A full attire from Norway, Danmark, Sweden, or Finland will cost you an arm and a leg. Moreover, overpaying for clothes is in direct conflict with what black metal represents. Just look back at how the genre started — with many of the black metal artists shooting videos with their camcorders and “playing” logs with drumsticks because they couldn’t afford actual drums.
So rather than focusing on the country of origin, you should prioritize the type of clothing that black metal fans are known for. The first item are tight jeans. Naturally, the grimmer and the darker shade of black, the better.
Next, we have the t-shirt. As you can imagine, band t-shirts are always the best choice. Nothing shows your devotion to the black metal scene better than proudly wearing a shirt that features the imagery and the logo of your favorite band. The second-best is any t-shirt depicting Satan, given that anti-religion is another of the overarching motifs of the genre.
Runic designs are also a decent choice, as well as tees with Pagan symbols. Just remember to stay away from jolly Vikings and other colorful designs. Black metal is dark, ghastly, gruesome, and bloody; therefore, the only acceptable colors are black and a splash of red.
Just jeans and a t-shirt won’t do. No black metal look is complete without a bullet belt or a spiked one at the very least. Bullet belts are exactly what they sound like — belts made entirely out of bullets. There are quite a few varieties, and you can order them online at reasonable prices.
And if you want to go all out, you can make one of your own. Just keep in mind that you need to empty out the black powder first; entering a mosh pit with loaded shells could be a potential disaster.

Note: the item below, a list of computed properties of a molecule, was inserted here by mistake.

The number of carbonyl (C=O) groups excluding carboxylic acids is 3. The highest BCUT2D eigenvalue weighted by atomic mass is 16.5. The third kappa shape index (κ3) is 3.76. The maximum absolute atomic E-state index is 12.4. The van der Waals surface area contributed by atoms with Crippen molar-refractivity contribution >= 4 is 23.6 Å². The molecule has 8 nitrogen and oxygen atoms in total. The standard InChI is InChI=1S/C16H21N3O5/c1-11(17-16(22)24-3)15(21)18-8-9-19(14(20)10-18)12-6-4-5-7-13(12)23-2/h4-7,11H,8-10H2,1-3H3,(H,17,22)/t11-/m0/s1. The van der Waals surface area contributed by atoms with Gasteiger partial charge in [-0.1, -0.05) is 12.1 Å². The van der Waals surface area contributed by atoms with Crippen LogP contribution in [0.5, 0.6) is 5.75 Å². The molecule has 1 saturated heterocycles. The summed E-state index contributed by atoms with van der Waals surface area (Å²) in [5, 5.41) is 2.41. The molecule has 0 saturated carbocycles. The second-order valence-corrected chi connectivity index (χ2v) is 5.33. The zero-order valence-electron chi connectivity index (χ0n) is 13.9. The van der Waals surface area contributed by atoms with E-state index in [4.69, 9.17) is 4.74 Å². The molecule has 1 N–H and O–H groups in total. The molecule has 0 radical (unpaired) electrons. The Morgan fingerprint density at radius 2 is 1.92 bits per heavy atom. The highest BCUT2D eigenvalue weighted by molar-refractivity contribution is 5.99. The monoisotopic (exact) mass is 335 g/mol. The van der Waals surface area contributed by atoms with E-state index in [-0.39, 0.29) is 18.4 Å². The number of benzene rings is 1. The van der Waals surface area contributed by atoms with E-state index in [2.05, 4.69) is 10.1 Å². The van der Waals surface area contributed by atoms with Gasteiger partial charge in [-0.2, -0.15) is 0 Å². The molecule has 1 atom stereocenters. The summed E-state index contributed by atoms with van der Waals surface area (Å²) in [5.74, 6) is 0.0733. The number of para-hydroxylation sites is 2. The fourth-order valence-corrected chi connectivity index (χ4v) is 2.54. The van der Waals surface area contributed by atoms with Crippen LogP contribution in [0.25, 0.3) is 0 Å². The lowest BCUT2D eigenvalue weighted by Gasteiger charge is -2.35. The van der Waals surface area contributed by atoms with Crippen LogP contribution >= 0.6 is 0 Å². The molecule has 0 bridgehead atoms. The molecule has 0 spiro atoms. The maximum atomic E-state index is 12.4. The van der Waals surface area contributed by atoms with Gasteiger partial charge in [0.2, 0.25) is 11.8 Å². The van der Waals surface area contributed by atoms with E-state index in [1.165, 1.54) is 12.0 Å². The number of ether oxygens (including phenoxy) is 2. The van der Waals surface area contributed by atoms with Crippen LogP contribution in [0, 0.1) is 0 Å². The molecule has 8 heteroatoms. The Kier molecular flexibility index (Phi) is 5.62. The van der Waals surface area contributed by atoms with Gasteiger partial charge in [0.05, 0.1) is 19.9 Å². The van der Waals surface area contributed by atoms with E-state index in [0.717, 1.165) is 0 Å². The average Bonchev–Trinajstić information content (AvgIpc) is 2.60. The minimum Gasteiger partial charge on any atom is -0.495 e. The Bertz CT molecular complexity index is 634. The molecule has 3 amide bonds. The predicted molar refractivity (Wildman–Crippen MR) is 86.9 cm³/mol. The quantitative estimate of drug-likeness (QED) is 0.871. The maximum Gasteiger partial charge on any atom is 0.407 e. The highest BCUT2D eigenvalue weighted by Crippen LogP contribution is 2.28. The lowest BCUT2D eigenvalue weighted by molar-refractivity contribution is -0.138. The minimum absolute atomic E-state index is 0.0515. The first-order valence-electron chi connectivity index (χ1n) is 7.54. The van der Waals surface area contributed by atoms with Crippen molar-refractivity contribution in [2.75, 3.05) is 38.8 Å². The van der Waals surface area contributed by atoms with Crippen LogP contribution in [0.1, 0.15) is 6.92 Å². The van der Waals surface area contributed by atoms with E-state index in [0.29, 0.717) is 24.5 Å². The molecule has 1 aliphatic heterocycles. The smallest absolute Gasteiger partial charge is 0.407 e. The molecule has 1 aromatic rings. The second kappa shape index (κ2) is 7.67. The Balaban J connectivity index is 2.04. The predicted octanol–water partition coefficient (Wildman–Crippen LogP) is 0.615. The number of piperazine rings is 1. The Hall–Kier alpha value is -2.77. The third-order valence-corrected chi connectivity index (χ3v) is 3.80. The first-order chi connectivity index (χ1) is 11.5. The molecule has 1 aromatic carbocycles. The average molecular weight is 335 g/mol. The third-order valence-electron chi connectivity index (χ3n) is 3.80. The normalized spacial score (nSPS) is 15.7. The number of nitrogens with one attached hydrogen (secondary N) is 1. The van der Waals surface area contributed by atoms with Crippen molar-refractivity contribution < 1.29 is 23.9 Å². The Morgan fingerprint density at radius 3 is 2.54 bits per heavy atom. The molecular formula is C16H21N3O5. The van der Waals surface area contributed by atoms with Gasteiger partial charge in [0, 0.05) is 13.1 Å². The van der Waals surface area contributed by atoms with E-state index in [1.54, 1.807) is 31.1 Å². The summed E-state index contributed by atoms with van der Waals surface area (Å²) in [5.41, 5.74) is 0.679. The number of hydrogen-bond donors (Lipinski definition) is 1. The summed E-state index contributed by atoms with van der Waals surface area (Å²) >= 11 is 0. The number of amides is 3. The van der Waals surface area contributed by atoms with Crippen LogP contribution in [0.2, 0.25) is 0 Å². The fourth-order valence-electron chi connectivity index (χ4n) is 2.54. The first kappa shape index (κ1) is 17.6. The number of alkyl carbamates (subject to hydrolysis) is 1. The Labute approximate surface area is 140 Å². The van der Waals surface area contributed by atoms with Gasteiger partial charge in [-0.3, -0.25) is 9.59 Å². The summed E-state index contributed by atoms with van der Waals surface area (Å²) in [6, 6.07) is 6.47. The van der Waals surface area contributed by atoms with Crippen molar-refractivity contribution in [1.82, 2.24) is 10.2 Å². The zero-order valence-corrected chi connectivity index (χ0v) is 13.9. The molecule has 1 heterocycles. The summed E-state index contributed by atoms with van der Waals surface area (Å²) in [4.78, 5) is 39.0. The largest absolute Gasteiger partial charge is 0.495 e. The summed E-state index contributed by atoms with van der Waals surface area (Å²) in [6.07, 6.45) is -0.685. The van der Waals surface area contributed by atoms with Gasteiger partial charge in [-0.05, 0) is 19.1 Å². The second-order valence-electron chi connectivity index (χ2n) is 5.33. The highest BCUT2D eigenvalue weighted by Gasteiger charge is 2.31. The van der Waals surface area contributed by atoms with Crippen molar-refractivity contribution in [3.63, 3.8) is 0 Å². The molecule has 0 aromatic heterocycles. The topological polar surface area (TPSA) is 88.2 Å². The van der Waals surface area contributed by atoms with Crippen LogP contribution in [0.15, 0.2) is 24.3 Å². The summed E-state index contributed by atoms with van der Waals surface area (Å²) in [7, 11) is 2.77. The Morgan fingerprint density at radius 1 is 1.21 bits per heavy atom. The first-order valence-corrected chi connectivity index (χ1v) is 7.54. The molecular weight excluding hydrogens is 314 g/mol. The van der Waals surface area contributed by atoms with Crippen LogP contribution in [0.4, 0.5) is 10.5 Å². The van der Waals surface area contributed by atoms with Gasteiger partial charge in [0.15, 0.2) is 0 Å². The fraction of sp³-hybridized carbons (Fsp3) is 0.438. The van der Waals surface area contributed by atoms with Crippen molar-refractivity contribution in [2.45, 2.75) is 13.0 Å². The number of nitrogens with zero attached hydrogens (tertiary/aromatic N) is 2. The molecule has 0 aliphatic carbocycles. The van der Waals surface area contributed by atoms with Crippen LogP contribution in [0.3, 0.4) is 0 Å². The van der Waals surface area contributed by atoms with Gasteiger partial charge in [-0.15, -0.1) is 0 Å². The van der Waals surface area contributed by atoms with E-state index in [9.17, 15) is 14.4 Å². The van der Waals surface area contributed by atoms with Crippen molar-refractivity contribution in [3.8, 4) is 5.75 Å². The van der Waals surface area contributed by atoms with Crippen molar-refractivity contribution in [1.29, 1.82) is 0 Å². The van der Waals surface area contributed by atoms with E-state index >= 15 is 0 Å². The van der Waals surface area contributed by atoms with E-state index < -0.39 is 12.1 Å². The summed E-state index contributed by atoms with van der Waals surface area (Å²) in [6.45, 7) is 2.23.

Apart from standard bullet belts, you can go for bandoliers as well. They are pretty much the same thing, except for the fact that you wear them around your chest rather than around the waist. Fair warning — although they’re arguably more brutal, they’re definitely much more uncomfortable.
Spiked belts are also a solid choice — the spikier, the better. Gloves and wristbands are also a must, whether spiked or adorned with runes. And last but certainly not least, you need a proper necklace to complete your look. The classics include everything from an inverted cross and a pentagram to Thor’s hammer and various pagan symbols.
Finally, what you can do to further embellish your outfit is add fur and feathers to your clothes. Ravens, for instance, are considered both Odin’s messengers as well as ill omens, so they fit the theme perfectly. However, don’t go overboard; a few feathers would suffice. The last thing you want is to appear like a power metal fan rather than a black metalhead, right?
Becoming Assimilated Into the Mainstream Culture
When it first emerged, black metal fashion was definitely among the most distinct clothing styles in the world. Nowadays, things are a bit different. No matter how much any particular group rebels against the mainstream, it will eventually be sucked into it. We saw this pattern repeat itself many times in the past. Just think of punk, heavy metal, death metal, and the gothic scene.
As repulsive as all of these styles were to the mainstream wimps at first, they gradually started adopting elements from them. Needless to say, the same has happened to black metal. So you shouldn’t be surprised to see ordinary “mortals” with no relations to black metal wear bullet belts and Mjölnir necklaces.
On the other hand, black metalheads have a bit more choice when it comes to their attire than they did some 20 years ago. With plenty of e-stores selling black metal merch, you can now combine the traditional black metal attire with hoodies, dresses, shoes, and skirts that fit the black metal theme.
Taking that into consideration, you can mix and match various elements to create your own recognizable black metal look. As long as you incorporate the core elements into your getup, you’ll be a true black metalhead.